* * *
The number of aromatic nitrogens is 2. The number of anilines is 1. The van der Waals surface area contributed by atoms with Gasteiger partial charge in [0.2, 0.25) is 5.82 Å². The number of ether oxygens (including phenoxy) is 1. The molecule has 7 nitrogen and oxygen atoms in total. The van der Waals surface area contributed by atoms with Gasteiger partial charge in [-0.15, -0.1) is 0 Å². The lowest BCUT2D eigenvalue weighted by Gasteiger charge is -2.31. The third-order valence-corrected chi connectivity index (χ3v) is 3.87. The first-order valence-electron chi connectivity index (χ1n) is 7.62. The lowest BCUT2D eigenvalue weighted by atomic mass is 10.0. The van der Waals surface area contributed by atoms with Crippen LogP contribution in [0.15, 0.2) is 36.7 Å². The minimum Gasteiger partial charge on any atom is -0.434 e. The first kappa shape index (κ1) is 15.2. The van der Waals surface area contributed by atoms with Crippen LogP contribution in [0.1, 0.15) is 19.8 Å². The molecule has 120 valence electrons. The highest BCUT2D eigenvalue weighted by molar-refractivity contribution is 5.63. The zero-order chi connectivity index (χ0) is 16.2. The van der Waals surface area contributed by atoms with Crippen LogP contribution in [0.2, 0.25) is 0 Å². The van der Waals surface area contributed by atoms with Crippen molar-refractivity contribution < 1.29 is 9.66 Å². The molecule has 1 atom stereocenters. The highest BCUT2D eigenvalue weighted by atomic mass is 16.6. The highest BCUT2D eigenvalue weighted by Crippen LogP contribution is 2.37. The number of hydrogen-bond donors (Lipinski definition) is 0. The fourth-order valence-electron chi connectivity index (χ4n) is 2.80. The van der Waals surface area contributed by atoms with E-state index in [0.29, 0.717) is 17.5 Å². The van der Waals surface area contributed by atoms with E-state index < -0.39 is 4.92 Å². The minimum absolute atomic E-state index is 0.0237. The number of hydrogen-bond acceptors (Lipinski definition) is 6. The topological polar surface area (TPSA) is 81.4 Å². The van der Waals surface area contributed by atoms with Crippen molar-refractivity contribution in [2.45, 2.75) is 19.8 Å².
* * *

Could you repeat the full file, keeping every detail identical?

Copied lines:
The number of aromatic nitrogens is 2. The number of anilines is 1. The van der Waals surface area contributed by atoms with Gasteiger partial charge in [0.2, 0.25) is 5.82 Å². The number of ether oxygens (including phenoxy) is 1. The molecule has 7 nitrogen and oxygen atoms in total. The van der Waals surface area contributed by atoms with Gasteiger partial charge in [-0.15, -0.1) is 0 Å². The lowest BCUT2D eigenvalue weighted by Gasteiger charge is -2.31. The third-order valence-corrected chi connectivity index (χ3v) is 3.87. The first-order valence-electron chi connectivity index (χ1n) is 7.62. The lowest BCUT2D eigenvalue weighted by atomic mass is 10.0. The van der Waals surface area contributed by atoms with Crippen LogP contribution in [0.15, 0.2) is 36.7 Å². The minimum Gasteiger partial charge on any atom is -0.434 e. The first kappa shape index (κ1) is 15.2. The van der Waals surface area contributed by atoms with Crippen LogP contribution in [0.1, 0.15) is 19.8 Å². The molecule has 120 valence electrons. The highest BCUT2D eigenvalue weighted by molar-refractivity contribution is 5.63. The zero-order chi connectivity index (χ0) is 16.2. The van der Waals surface area contributed by atoms with Crippen LogP contribution in [0.2, 0.25) is 0 Å². The van der Waals surface area contributed by atoms with Crippen molar-refractivity contribution < 1.29 is 9.66 Å². The molecule has 1 atom stereocenters. The highest BCUT2D eigenvalue weighted by atomic mass is 16.6. The highest BCUT2D eigenvalue weighted by Crippen LogP contribution is 2.37. The number of hydrogen-bond donors (Lipinski definition) is 0. The fourth-order valence-electron chi connectivity index (χ4n) is 2.80. The van der Waals surface area contributed by atoms with E-state index in [0.29, 0.717) is 17.5 Å². The van der Waals surface area contributed by atoms with E-state index < -0.39 is 4.92 Å². The minimum absolute atomic E-state index is 0.0237. The number of hydrogen-bond acceptors (Lipinski definition) is 6. The topological polar surface area (TPSA) is 81.4 Å². The van der Waals surface area contributed by atoms with Crippen molar-refractivity contribution in [2.45, 2.75) is 19.8 Å².